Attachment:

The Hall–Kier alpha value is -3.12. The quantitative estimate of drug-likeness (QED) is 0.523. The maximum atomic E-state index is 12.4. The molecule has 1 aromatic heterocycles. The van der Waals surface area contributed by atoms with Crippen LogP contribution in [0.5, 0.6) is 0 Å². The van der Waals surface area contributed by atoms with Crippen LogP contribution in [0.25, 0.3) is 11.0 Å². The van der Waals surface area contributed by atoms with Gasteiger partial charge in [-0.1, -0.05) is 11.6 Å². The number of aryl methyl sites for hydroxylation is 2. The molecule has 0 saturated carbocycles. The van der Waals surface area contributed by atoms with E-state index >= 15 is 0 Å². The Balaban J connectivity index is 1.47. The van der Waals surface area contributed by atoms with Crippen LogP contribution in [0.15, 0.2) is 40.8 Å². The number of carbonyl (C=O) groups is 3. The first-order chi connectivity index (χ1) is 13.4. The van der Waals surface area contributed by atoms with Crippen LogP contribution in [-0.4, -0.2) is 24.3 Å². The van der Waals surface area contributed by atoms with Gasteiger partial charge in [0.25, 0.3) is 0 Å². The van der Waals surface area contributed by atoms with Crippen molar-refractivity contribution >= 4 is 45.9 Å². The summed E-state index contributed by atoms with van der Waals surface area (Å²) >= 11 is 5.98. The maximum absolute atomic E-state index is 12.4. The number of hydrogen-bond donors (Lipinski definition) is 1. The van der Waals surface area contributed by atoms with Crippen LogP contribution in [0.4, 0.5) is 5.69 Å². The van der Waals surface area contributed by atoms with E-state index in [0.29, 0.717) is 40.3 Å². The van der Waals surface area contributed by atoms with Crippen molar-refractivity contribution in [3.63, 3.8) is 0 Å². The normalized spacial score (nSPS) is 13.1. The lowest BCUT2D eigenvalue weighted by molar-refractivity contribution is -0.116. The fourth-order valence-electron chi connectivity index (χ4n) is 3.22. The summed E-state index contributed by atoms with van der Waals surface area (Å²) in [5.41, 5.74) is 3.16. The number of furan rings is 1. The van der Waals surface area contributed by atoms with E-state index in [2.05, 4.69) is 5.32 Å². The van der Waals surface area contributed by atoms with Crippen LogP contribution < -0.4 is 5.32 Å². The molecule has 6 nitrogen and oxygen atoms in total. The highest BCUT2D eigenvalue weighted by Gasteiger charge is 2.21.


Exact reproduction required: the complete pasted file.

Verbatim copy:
The Hall–Kier alpha value is -3.12. The quantitative estimate of drug-likeness (QED) is 0.523. The maximum atomic E-state index is 12.4. The molecule has 1 aromatic heterocycles. The van der Waals surface area contributed by atoms with Crippen LogP contribution in [0.5, 0.6) is 0 Å². The van der Waals surface area contributed by atoms with Crippen LogP contribution in [0.25, 0.3) is 11.0 Å². The van der Waals surface area contributed by atoms with Gasteiger partial charge in [-0.1, -0.05) is 11.6 Å². The number of aryl methyl sites for hydroxylation is 2. The molecule has 0 saturated carbocycles. The van der Waals surface area contributed by atoms with E-state index >= 15 is 0 Å². The Balaban J connectivity index is 1.47. The van der Waals surface area contributed by atoms with Crippen LogP contribution in [0.15, 0.2) is 40.8 Å². The number of carbonyl (C=O) groups is 3. The first-order chi connectivity index (χ1) is 13.4. The van der Waals surface area contributed by atoms with Crippen LogP contribution in [-0.4, -0.2) is 24.3 Å². The van der Waals surface area contributed by atoms with Gasteiger partial charge in [0.25, 0.3) is 0 Å². The van der Waals surface area contributed by atoms with Crippen molar-refractivity contribution >= 4 is 45.9 Å². The summed E-state index contributed by atoms with van der Waals surface area (Å²) >= 11 is 5.98. The maximum absolute atomic E-state index is 12.4. The number of hydrogen-bond donors (Lipinski definition) is 1. The van der Waals surface area contributed by atoms with Crippen LogP contribution in [0.4, 0.5) is 5.69 Å². The van der Waals surface area contributed by atoms with E-state index in [0.29, 0.717) is 40.3 Å². The van der Waals surface area contributed by atoms with Crippen molar-refractivity contribution in [3.63, 3.8) is 0 Å². The normalized spacial score (nSPS) is 13.1. The lowest BCUT2D eigenvalue weighted by molar-refractivity contribution is -0.116. The fourth-order valence-electron chi connectivity index (χ4n) is 3.22. The summed E-state index contributed by atoms with van der Waals surface area (Å²) in [5.41, 5.74) is 3.16. The number of furan rings is 1. The van der Waals surface area contributed by atoms with E-state index in [2.05, 4.69) is 5.32 Å². The van der Waals surface area contributed by atoms with Crippen LogP contribution < -0.4 is 5.32 Å². The molecule has 6 nitrogen and oxygen atoms in total. The highest BCUT2D eigenvalue weighted by Gasteiger charge is 2.21.